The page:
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Anzac Cove to Afghanistan

The History of the 3rd Brigade

Authors: Glenn Wahlert
Rated 5.00 out of 5 based on 4 customer ratings
(4 customer reviews)
01/Dec/2015
Military History, 3rd Brigade
396
Hardback
247mm x 175mm
9781925275551
$39.99

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As the first Anzacs to land at Gallipoli on 25 April 1915 and among the last to serve in Afghanistan 100 years later, the men and women of the Australian Army’s 3rd Brigade have a long and proud history. Initially raised in 1903, the 3rd Brigade served as part of the Australian Imperial Force during World War I, suffering appalling losses at Gallipoli. On the Western Front the brigade endured three years of horrendous trench warfare, its four infantry battalions alone incurring a casualty rate of over 300%. During the inter-war period the brigade was a militia force and was mobilised with Japan’s entry into the war in 1941, serving in Darwin, Papua New Guinea and North Queensland. Disbanded in 1944 and re-formed as the 3rd Task Force in 1967, the soldiers of the 3rd Brigade have deployed to almost every theatre in which the Australian Defence Force has seen action, including Vietnam, the South Pacific, Somalia, Cambodia, Rwanda, Bougainville, Timor-Leste, Solomon Islands, Iraq and Afghanistan. From 1980 the brigade has been the government’s land force instrument of first choice in response to military or peacekeeping interventions throughout the world and natural disasters at home. This is a heritage of which all Australians can be justifiably proud.

Glenn Wahlert

Glenn Wahlert

Glenn Wahlert was born in Melbourne in 1956. He is a graduate of the Officer Cadet School Portsea, Army Command & Staff College, Deakin University and the University of NSW. After 20 years of service in the regular Army he transferred to the Army Reserve where he is currently a member of the Army History […]

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4 reviews for Anzac Cove to Afghanistan

  1. Rated 5 out of 5

    As the first Australian soldiers to land at Anzac Cove on 25 April 1915 and among the last to serve in Afghanistan 100 years later, the men and women of the Australian Army’s 3rd Brigade have a long and proud history of service. Glenn Wahlert’s Anzac to Afghanistan does a tremendous job at capturing the breadth and depth of that history and communicating it in plain English. The book provides a fascinating picture of a slice of Australian military history from the perspective of one of Australia’s premier fighting infantry formations from Federation to the present. Wahlert’s explains that the 3rd Brigade was initially raised in 1903 as part of the Commonwealth Military Forces but with units located in Queensland, Tasmania, South Australia and Western Australia. Removed from the Order of Battle in 1906 the Brigade was re-raised as part of the Australian Imperial Force (AIF) in 1914. As the covering force for the landing on Gallipoli the brigade saw its first action on 25 April 1915. It remained at Gallipoli until the withdrawal on December 1915, taking part in a number of battles including Lone Pine and Sari Bair. The Brigade subsequently served in France and Belgium on the Western Front where it endured three years of horrendous trench warfare. By war’s end the Brigade’s four infantry battalions had incurred a casualty rate of over 300 percent. Disbanded with the other formations of the AIF in 1919, the Brigade was re-raised as part of the Citizens Force soon afterwards and then mobilised with Japan’s entry into the war in 1941. During World War II the brigade was used in a defensive role, serving in Darwin, Papua New Guinea and North Queensland before being disbanded in 1944. Re-formed as the 3rd Task Force during the Army’s expansion for the Vietnam War in 1967, the Brigade was made up of three infantry battalions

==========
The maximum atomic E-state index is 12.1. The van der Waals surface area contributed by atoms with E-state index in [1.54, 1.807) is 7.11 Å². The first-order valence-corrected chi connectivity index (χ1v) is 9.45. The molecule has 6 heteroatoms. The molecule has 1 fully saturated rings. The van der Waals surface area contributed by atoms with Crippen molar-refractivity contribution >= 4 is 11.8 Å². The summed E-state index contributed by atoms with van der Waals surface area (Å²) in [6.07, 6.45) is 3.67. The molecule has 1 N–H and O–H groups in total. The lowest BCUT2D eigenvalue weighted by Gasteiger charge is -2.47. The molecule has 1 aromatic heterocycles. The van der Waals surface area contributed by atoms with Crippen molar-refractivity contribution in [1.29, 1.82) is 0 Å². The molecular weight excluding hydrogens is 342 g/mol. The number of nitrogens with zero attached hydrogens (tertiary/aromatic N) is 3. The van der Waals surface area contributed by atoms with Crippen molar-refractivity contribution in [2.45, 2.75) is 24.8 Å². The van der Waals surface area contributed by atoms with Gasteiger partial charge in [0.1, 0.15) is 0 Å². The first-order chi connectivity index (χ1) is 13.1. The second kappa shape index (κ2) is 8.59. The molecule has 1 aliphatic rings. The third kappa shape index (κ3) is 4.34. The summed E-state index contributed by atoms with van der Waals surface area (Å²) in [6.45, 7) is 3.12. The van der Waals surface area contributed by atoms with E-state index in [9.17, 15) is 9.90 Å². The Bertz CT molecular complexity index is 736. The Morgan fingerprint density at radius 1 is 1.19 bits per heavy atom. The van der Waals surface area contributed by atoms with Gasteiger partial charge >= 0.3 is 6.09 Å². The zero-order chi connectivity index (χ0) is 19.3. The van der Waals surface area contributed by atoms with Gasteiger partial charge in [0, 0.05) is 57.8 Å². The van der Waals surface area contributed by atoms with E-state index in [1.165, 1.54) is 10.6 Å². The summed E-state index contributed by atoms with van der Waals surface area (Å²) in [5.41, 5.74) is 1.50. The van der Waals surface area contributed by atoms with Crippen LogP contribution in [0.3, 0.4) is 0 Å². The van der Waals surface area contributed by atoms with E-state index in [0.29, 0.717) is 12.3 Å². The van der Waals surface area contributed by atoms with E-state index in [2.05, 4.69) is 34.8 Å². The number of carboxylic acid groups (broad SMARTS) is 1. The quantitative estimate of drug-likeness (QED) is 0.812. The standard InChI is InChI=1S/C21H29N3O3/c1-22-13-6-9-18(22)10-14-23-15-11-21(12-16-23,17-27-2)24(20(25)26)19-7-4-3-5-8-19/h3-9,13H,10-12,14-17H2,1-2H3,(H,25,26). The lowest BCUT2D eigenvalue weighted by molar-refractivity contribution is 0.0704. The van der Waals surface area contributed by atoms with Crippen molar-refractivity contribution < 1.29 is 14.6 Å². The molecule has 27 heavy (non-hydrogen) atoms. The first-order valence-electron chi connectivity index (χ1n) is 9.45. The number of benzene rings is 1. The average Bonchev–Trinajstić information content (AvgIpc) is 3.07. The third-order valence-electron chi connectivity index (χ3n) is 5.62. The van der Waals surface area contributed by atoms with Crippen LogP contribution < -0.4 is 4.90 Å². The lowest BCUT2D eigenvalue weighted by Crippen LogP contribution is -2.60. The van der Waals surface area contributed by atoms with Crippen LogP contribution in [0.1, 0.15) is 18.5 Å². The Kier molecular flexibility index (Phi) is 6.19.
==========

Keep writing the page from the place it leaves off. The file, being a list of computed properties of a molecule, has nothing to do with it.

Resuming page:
2. Rated 5 out of 5

    This is a history of one of the Australian Army’s brigades. This substantial text illustrates how history explains and justifies some of Australia’s defence policies now in the public arena. The text is well sourced, well documented and well illustrated. Wahlert’s comments and the personal reflections of ex-soldiers reinforce and complement each other. The History of the 3rd Brigade is factual and rich in detail… AJP Taylor has argued ‘the duty of the historian is to clarify these assumptions and to trace their influence upon the course of every-day policy’. This Wahlert has accomplished in masterly fashion. The History of the 3rd Brigade is another excellent and valuable addition to the RUSI library. Reviewer: Michael Small, January 2016

  3. Rated 5 out of 5

    The History of the 3rd Brigade is factual and rich in detail. In Operation Plumbob involving JTF 633, illustrating the diverse range of duties 3rd Brigade was expected to perform, baby formula and nappies had to be flown to HMAS Tobruk during the evacuation of Australian civilians. AJP Taylor has argued ‘the duty of the historian is to clarify these assumptions and to trace their influence upon the course of every-day policy’. This Wahlert has accomplished in masterly fashion.

  4. Rated 5 out of 5

    The book has garnered very positive reviews since its release. Marcus Fielding’s assessment of the work is one I heartily endorse. In telling the story of the 3rd Brigade Anzac to Afghanistan also tells the story of the Australian Army over a century of service to the nation. It is a quality publication that deserves to be read and take pride of place on the bookshelves of those interested in and concerned about Australia’s military history. – Colonel Marcus Fielding, writing for the Military History and Heritage Victoria blog. You can read his full review here.

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